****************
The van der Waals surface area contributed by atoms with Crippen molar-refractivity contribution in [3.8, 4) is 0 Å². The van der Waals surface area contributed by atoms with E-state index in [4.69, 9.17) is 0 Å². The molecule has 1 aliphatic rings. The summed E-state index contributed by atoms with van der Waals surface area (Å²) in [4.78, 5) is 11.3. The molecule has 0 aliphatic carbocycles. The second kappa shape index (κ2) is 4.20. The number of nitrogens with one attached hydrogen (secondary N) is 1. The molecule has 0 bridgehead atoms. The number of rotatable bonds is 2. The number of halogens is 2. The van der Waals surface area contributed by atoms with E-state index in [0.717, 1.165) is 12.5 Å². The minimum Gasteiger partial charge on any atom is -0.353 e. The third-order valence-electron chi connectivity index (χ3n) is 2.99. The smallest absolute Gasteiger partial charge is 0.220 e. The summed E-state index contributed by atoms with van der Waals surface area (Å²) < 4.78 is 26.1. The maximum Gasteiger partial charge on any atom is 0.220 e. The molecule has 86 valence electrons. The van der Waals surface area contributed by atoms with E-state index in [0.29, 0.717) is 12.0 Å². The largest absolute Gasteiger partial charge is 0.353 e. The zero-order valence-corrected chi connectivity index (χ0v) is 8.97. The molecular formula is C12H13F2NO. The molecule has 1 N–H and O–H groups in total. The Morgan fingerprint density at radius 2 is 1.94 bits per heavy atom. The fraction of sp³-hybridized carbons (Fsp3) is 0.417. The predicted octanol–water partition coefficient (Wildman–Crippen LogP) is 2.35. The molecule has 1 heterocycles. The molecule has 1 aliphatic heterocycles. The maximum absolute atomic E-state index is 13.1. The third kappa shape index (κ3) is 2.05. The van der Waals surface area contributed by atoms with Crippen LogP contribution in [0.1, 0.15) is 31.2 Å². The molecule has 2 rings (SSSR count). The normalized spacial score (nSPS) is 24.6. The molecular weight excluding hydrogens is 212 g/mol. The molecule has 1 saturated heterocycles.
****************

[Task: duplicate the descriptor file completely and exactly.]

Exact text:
The van der Waals surface area contributed by atoms with Crippen molar-refractivity contribution in [3.8, 4) is 0 Å². The van der Waals surface area contributed by atoms with E-state index in [4.69, 9.17) is 0 Å². The molecule has 1 aliphatic rings. The summed E-state index contributed by atoms with van der Waals surface area (Å²) in [4.78, 5) is 11.3. The molecule has 0 aliphatic carbocycles. The second kappa shape index (κ2) is 4.20. The number of nitrogens with one attached hydrogen (secondary N) is 1. The molecule has 0 bridgehead atoms. The number of rotatable bonds is 2. The number of halogens is 2. The van der Waals surface area contributed by atoms with E-state index in [0.717, 1.165) is 12.5 Å². The minimum Gasteiger partial charge on any atom is -0.353 e. The third-order valence-electron chi connectivity index (χ3n) is 2.99. The smallest absolute Gasteiger partial charge is 0.220 e. The summed E-state index contributed by atoms with van der Waals surface area (Å²) < 4.78 is 26.1. The maximum Gasteiger partial charge on any atom is 0.220 e. The molecule has 86 valence electrons. The van der Waals surface area contributed by atoms with E-state index in [0.29, 0.717) is 12.0 Å². The largest absolute Gasteiger partial charge is 0.353 e. The zero-order valence-corrected chi connectivity index (χ0v) is 8.97. The molecular formula is C12H13F2NO. The molecule has 1 N–H and O–H groups in total. The Morgan fingerprint density at radius 2 is 1.94 bits per heavy atom. The fraction of sp³-hybridized carbons (Fsp3) is 0.417. The predicted octanol–water partition coefficient (Wildman–Crippen LogP) is 2.35. The molecule has 1 heterocycles. The molecule has 1 aliphatic heterocycles. The maximum absolute atomic E-state index is 13.1. The third kappa shape index (κ3) is 2.05. The van der Waals surface area contributed by atoms with Crippen LogP contribution in [0.1, 0.15) is 31.2 Å². The molecule has 2 rings (SSSR count). The normalized spacial score (nSPS) is 24.6. The molecular weight excluding hydrogens is 212 g/mol. The molecule has 1 saturated heterocycles.